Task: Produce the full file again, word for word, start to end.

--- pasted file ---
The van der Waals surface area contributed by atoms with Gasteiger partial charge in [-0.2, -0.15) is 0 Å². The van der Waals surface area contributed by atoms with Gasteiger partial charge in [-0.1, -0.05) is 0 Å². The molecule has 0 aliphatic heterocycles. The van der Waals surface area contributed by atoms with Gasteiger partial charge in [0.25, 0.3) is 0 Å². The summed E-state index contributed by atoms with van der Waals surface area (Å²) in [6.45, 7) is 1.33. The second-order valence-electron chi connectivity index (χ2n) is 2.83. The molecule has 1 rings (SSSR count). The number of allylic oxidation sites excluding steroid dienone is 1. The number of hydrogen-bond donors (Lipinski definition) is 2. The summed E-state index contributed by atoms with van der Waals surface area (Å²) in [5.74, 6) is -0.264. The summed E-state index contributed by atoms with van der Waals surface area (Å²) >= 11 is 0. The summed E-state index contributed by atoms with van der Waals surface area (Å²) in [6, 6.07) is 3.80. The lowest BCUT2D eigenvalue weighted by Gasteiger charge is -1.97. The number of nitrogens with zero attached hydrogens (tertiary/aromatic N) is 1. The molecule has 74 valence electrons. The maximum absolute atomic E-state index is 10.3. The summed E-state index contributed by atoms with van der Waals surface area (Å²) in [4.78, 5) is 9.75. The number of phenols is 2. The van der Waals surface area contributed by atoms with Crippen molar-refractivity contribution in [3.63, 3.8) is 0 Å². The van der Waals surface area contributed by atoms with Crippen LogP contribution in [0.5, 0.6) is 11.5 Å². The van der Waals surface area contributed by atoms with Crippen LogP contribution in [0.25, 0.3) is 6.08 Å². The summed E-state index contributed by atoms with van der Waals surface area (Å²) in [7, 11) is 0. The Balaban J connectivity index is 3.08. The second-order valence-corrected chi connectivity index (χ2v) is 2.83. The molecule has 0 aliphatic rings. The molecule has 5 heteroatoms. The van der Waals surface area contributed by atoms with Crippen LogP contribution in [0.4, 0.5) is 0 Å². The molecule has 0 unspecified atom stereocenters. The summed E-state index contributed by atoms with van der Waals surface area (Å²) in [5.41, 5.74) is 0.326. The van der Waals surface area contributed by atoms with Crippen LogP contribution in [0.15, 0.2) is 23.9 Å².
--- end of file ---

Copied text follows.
The van der Waals surface area contributed by atoms with Gasteiger partial charge in [-0.2, -0.15) is 0 Å². The van der Waals surface area contributed by atoms with Gasteiger partial charge in [-0.1, -0.05) is 0 Å². The molecule has 0 aliphatic heterocycles. The van der Waals surface area contributed by atoms with Gasteiger partial charge in [0.25, 0.3) is 0 Å². The summed E-state index contributed by atoms with van der Waals surface area (Å²) in [6.45, 7) is 1.33. The second-order valence-electron chi connectivity index (χ2n) is 2.83. The molecule has 1 rings (SSSR count). The number of allylic oxidation sites excluding steroid dienone is 1. The number of hydrogen-bond donors (Lipinski definition) is 2. The summed E-state index contributed by atoms with van der Waals surface area (Å²) in [5.74, 6) is -0.264. The summed E-state index contributed by atoms with van der Waals surface area (Å²) >= 11 is 0. The summed E-state index contributed by atoms with van der Waals surface area (Å²) in [6, 6.07) is 3.80. The lowest BCUT2D eigenvalue weighted by Gasteiger charge is -1.97. The number of nitrogens with zero attached hydrogens (tertiary/aromatic N) is 1. The molecule has 74 valence electrons. The maximum absolute atomic E-state index is 10.3. The summed E-state index contributed by atoms with van der Waals surface area (Å²) in [4.78, 5) is 9.75. The number of phenols is 2. The van der Waals surface area contributed by atoms with Crippen molar-refractivity contribution in [3.63, 3.8) is 0 Å². The van der Waals surface area contributed by atoms with Crippen LogP contribution in [0.5, 0.6) is 11.5 Å². The van der Waals surface area contributed by atoms with Crippen LogP contribution in [0.25, 0.3) is 6.08 Å². The summed E-state index contributed by atoms with van der Waals surface area (Å²) in [7, 11) is 0. The Balaban J connectivity index is 3.08. The second-order valence-corrected chi connectivity index (χ2v) is 2.83. The molecule has 0 aliphatic rings. The molecule has 5 heteroatoms. The van der Waals surface area contributed by atoms with Crippen LogP contribution in [0.4, 0.5) is 0 Å². The molecule has 0 unspecified atom stereocenters. The summed E-state index contributed by atoms with van der Waals surface area (Å²) in [5.41, 5.74) is 0.326. The van der Waals surface area contributed by atoms with Crippen LogP contribution in [0.15, 0.2) is 23.9 Å².